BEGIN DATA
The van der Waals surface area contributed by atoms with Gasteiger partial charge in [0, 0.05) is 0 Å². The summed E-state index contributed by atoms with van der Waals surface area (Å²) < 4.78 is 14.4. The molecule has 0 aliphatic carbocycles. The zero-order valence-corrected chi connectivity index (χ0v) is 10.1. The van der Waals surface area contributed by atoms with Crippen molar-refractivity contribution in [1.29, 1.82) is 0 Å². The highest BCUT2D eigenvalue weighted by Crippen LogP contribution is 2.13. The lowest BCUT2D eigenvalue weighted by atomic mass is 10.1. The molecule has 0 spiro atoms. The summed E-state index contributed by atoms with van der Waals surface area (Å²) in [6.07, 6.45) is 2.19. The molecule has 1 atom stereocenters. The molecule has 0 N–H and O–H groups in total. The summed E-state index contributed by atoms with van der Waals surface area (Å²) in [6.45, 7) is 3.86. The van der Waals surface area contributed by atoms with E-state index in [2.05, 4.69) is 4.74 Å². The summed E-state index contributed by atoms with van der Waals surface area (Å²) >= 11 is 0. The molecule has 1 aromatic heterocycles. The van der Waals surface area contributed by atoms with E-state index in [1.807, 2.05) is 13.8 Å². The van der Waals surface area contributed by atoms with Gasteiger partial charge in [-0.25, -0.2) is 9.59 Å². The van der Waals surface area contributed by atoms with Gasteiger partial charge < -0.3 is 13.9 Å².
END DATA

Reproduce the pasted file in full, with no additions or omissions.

The van der Waals surface area contributed by atoms with Gasteiger partial charge in [0, 0.05) is 0 Å². The summed E-state index contributed by atoms with van der Waals surface area (Å²) < 4.78 is 14.4. The molecule has 0 aliphatic carbocycles. The zero-order valence-corrected chi connectivity index (χ0v) is 10.1. The van der Waals surface area contributed by atoms with Crippen molar-refractivity contribution in [1.29, 1.82) is 0 Å². The highest BCUT2D eigenvalue weighted by Crippen LogP contribution is 2.13. The lowest BCUT2D eigenvalue weighted by atomic mass is 10.1. The molecule has 0 spiro atoms. The summed E-state index contributed by atoms with van der Waals surface area (Å²) in [6.07, 6.45) is 2.19. The molecule has 1 atom stereocenters. The molecule has 0 N–H and O–H groups in total. The summed E-state index contributed by atoms with van der Waals surface area (Å²) in [6.45, 7) is 3.86. The van der Waals surface area contributed by atoms with E-state index in [2.05, 4.69) is 4.74 Å². The summed E-state index contributed by atoms with van der Waals surface area (Å²) >= 11 is 0. The molecule has 1 aromatic heterocycles. The van der Waals surface area contributed by atoms with E-state index in [1.807, 2.05) is 13.8 Å². The van der Waals surface area contributed by atoms with Gasteiger partial charge in [-0.25, -0.2) is 9.59 Å². The van der Waals surface area contributed by atoms with Gasteiger partial charge < -0.3 is 13.9 Å².